Some academics use Google Scholar to search for articles. Google Scholar has more search capability than some people realize. Did you know you can star a paper to save it to your library for later?

You can create alerts for a topic of interest. And alerts for specific events (i.e. when your paper is cited). You can even follow your colleagues to be notified when they have new articles.

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An ORCID iD is a “digital identifier that distinguishes you from every other researcher.” Run by the non-profit ORCID, their vision is to connect research and innovation to its creators. “We enable transparent and trustworthy connections between researchers, their contributions, and affiliations by providing an identifier…” There are more than 6.9 million ORCID iD’s.

When you register for an ORCID iD, you can create a profile and update your record. Not just for publications, but for awards and your affiliations. For some fields, it’s common to include your ORCID iD on grant applications. Some journals require it for manuscript submission. This can be helpful for researchers. But you should also note this isn’t a social a platform. Learn more about how to register for an ORCID identifier.


ResearchGate is another networking site that focuses on sharing papers. A lot like, it’s free to join. And it allows you to share your publications, and see stats and metrics about your work.

With over 15 million members, it’s a place you can create a profile and share your research. ResearchGate is “built for scientists.” You can share your research, background, and CV. Learn more about setting up your ResearchGate profile.

You can follow other researchers. And you can endorse skills. Kind of like on LinkedIn. Hiring managers can find candidates. And you can promote a conference here. You can do a lot of things with ResearchGate.


You may know that Mendeley is a program people use to manage papers and citations. But did you know it’s also a “social network for researchers”? This Elsevier subsidiary has 6 million users.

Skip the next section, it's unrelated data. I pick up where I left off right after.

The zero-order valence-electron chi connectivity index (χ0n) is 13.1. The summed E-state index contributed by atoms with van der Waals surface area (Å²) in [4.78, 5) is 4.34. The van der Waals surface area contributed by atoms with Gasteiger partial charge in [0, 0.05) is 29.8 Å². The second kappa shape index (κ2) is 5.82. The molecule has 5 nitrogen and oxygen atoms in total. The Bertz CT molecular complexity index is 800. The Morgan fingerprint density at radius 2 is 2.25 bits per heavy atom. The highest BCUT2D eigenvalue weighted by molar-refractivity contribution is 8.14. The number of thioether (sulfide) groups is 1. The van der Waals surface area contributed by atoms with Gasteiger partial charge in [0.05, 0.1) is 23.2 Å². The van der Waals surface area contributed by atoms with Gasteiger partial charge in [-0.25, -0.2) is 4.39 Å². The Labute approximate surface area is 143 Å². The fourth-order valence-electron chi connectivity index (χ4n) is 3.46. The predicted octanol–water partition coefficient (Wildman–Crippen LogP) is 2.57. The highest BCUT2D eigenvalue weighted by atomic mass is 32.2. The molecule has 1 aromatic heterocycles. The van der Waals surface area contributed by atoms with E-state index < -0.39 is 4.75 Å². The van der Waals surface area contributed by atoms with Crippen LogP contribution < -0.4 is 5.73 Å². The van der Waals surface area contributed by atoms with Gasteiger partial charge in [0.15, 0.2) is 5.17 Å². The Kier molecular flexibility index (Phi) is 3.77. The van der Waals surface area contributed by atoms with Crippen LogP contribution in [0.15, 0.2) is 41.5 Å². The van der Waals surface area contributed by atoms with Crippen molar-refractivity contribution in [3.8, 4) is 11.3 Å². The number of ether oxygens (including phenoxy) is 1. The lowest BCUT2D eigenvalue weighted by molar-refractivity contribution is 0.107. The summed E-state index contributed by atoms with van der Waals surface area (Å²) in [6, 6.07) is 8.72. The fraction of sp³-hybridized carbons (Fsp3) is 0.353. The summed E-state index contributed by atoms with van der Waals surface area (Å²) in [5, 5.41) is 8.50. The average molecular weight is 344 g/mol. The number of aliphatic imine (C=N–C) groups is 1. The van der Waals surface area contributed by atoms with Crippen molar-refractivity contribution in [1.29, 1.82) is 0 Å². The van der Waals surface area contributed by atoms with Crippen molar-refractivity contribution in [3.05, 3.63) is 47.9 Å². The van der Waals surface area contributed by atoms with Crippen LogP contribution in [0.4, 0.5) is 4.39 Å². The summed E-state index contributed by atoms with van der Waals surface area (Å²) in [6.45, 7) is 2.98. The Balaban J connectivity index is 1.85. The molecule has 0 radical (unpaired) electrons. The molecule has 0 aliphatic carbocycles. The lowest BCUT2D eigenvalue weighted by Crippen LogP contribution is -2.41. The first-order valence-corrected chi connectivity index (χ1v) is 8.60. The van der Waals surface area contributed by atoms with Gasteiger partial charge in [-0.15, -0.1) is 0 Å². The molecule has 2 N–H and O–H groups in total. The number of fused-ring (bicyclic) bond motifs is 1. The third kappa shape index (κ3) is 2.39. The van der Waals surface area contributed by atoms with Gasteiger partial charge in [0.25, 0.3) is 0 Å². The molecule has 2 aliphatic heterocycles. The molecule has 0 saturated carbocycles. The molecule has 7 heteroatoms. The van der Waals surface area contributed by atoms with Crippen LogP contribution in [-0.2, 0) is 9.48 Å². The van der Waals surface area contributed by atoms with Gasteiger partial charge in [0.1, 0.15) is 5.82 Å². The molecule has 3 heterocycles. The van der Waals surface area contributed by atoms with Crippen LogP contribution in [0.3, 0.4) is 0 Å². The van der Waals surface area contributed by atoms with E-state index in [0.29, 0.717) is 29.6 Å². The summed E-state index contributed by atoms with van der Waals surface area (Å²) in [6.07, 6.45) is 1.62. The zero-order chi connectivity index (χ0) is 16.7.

You can create a research profile which includes your affiliation and publications. Their site says, “Rather than a typical social networking profile, your Mendeley profile focuses on your scholarship.” You can join public or private groups.

Groups is where I’ve heard about people networking because you can share materials and papers. Learn more about how to find groups to join on Mendeley. You can create reading lists. And, collaborate in projects.

There are many types of social media profiles

Speech bubbles against a wood plank background. The speech bubbles read 'follow,' 'like,' and 'share.'

People ask me all the time: “What social media platform should I be on?” Your scholarly network is already on each of the major general social media networks

  • Facebook
  • Instagram
  • LinkedIn
  • Twitter
  • YouTube

You’ve got this! Social media is definitely a skill you can develop. You can definitely learn this. I have lots of free resources about social media here on The Social Academic blog to help you.

And if you want support from me, don’t hesitate to reach out. I have an Online Presence Program for professors where we can work together 1:1 on your social media.

Let’s meet on Zoom to chat about your online presence. I’d love to help you!

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Jennifer van Alstyne View All →

Jennifer van Alstyne is a Peruvian-American poet and communications consultant. She founded The Academic Designer LLC to help professors build a strong online presence for their research, teaching, and leadership. Jennifer’s goal is to help people feel confident sharing their work with the world.

Jennifer’s personal website

The Academic Designer LLC